"We had free rein of everything at the Double Wide," Berg says. "Tom was set up about 10 feet from my right hand—and that's just not possible at the other, bigger venues. Plus, we were able to have it there on such short notice, after not being able to advertise because of a clause in our contract for our December 28 show at the House of Blues."
But notice, clearly, was of no concern on this night. Long before frontman Matt Hillyer announced to the crowd the band's intentions to record the show, everyone already seemed in on the bit. Hell, they'd arrived for that very reason, if their ear-piercing screams after each and every take was proof of anything.
It was an ardent group of listeners; this wasn't the usual walk-in-off-the-street, maybe-we'll-see-what's-happening-at-the-Double-Wide-tonight crowd. The pearl snap shirts were less trendy, more embroidered; the cowboy hats less ironic, more weathered; the liquor darker, the beers stouter. And the thick, backroads accents with which the crowd sang along to Hillyer's lyrics about cars and beers and girls and Texas seemed to signal that many in this crowd had ventured in for the show from beyond city limits. They raised their bottles in appreciation, well, constantly throughout the almost three-hour-long performance. And though the crowd seemed to sway more to its own inebriated beat than the band's as the night wore on, it remained enthusiastic, merry and near-familial.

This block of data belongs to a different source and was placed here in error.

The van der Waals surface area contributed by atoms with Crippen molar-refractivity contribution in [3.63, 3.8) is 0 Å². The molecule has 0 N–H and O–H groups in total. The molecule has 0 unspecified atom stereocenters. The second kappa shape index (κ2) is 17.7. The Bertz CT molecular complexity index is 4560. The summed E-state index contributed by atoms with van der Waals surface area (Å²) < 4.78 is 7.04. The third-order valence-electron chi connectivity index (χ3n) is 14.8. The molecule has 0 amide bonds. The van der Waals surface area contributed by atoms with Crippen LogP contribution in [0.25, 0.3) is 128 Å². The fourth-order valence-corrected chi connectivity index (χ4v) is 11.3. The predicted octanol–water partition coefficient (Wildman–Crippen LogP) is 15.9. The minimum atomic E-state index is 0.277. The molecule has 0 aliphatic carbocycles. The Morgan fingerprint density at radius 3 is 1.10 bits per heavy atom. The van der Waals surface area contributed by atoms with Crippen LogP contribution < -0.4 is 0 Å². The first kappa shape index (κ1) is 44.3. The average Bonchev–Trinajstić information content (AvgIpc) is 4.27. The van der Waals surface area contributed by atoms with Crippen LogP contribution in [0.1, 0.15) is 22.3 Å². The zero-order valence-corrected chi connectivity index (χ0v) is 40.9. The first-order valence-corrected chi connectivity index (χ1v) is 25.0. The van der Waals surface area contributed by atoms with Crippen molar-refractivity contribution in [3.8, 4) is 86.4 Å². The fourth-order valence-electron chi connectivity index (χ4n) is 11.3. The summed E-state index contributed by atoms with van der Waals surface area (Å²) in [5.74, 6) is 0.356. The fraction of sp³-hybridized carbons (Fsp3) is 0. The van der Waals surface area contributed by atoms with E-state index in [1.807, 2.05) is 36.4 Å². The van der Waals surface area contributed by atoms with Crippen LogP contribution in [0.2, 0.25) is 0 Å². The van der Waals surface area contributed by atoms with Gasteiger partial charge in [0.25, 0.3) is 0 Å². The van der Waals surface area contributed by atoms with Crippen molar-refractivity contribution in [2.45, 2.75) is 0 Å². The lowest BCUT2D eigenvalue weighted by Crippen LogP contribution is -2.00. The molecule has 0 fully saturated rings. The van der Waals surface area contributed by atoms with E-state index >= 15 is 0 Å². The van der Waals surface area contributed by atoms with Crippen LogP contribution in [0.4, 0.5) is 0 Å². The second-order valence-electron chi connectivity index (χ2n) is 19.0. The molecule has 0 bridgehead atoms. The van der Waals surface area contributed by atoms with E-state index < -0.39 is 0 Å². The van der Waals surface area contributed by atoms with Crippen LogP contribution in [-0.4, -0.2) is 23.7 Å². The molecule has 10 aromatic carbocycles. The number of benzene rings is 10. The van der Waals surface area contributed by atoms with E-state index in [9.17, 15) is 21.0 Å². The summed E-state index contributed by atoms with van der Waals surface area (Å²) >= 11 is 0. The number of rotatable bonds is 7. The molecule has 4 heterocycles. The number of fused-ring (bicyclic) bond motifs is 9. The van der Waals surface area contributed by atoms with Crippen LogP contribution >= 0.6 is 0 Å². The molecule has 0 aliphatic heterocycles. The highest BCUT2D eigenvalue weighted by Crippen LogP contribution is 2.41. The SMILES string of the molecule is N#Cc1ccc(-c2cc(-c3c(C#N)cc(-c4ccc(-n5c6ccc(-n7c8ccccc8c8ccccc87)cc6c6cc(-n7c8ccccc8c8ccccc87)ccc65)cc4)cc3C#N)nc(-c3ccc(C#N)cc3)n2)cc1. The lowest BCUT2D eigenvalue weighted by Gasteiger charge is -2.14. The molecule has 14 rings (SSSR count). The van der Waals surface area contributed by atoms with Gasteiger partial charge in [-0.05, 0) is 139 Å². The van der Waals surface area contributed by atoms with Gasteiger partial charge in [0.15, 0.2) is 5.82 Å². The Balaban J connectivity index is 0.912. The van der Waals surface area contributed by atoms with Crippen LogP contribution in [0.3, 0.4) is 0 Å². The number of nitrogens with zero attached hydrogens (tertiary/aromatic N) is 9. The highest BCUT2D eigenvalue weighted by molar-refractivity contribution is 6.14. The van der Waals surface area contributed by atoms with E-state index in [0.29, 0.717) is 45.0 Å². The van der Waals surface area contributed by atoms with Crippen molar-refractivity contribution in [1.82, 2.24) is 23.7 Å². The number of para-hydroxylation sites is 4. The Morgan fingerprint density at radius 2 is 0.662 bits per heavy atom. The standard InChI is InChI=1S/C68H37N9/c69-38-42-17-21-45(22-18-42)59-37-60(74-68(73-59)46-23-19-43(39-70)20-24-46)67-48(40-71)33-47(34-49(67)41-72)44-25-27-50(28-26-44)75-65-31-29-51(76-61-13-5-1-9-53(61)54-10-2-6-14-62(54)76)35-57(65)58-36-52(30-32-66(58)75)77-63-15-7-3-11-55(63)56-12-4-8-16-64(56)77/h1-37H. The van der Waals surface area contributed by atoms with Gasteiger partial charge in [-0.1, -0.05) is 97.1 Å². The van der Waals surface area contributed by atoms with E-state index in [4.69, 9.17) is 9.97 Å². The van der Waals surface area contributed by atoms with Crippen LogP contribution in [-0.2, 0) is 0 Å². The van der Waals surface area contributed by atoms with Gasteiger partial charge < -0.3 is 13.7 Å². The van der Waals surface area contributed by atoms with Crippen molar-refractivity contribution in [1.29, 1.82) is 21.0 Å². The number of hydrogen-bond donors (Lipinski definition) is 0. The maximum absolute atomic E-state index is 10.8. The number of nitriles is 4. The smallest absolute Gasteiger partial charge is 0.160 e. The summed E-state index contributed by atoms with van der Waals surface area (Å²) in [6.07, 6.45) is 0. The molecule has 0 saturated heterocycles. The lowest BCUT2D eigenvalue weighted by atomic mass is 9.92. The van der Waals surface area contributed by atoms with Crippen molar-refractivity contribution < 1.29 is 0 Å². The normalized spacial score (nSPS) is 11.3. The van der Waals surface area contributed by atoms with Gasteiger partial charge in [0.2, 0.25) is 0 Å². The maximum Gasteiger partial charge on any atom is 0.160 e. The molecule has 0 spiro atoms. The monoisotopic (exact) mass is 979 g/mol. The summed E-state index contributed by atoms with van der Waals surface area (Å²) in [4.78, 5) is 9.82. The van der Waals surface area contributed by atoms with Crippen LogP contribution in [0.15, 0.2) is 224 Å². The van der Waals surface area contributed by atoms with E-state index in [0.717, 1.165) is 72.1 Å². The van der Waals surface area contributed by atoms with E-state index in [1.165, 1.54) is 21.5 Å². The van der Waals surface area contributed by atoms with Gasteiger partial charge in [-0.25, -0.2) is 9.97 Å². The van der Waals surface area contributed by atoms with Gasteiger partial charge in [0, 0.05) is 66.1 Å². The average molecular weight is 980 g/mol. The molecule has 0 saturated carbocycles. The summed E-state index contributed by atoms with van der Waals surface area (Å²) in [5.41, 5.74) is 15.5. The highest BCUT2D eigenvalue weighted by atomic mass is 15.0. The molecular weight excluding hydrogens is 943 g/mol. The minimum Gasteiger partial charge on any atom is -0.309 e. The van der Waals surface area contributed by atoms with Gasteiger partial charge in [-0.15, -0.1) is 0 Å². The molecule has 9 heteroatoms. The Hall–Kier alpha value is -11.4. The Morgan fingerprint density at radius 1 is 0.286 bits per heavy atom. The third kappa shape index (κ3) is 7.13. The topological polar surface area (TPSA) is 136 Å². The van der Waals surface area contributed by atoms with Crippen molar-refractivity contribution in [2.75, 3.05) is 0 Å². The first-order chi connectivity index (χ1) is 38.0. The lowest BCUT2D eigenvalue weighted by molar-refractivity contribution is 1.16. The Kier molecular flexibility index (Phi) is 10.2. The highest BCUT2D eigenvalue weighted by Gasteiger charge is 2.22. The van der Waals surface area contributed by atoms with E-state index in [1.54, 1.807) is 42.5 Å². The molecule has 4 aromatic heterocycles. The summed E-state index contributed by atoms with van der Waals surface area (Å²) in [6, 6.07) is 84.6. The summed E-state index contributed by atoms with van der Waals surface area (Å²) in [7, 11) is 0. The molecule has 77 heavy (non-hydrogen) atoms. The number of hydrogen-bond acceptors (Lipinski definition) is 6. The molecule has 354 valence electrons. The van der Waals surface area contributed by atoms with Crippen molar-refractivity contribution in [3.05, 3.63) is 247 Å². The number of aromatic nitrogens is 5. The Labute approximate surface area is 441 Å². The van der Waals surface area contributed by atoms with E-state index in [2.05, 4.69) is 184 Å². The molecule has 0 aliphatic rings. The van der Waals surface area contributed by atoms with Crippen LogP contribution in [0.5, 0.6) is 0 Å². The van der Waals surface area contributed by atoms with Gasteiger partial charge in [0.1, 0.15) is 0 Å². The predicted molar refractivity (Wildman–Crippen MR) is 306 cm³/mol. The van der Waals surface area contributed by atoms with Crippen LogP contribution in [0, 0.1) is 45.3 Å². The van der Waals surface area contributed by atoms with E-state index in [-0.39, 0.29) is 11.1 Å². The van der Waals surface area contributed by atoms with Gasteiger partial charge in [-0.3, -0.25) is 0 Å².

("My buddy wants to go home and have sex with his girlfriend," one drunken reveler confided late in the night, "but I just wanna buy a T-shirt from these fuckers onstage!")
"It was definitely a cool energy," Berg says, with a laugh. "The only con is that it's such a small room, so some fans couldn't get in, and it was pretty cramped."
He laments some notes he knows he missed ("I just would rather we'd come in after playing 12 days straight and not after having taken 12 days off"), some mistakes the band—and likely only the band—noticed as it ran through Country Jam's catalog, three new tracks, and a slew of older songs such as "Long-Haired Tattooed Hippie Freaks" and "The Only Thing She Left Me (Was the Blues)," the latter of which was crammed into a medley alongside classic fan favorites. And, as such, he notes that there's no guarantee that the show will ever make it onto an album—not until the band hears the recording and approves its quality, at least. Still, he knows the fans are eager to see a live disc.
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"A long time ago, we recorded a live album at Adair's [Saloon], and we only pressed a small amount of 'em—maybe 2,000 or 2,500 copies," Berg says. "People have still been asking about them."
It may take another recording—maybe in California, Berg says—before there's enough quality-controlled material to merit such a release.
"It's definitely a no-lose situation, though," he says. "Some of it will see the light of day, even if it's just as bonus tracks you can get for free off iTunes or something."
The audience better hope so. It was a sloppy crew in attendance on Saturday; releasing the live recordings would go a long way toward preserving the phenomenal show's memory.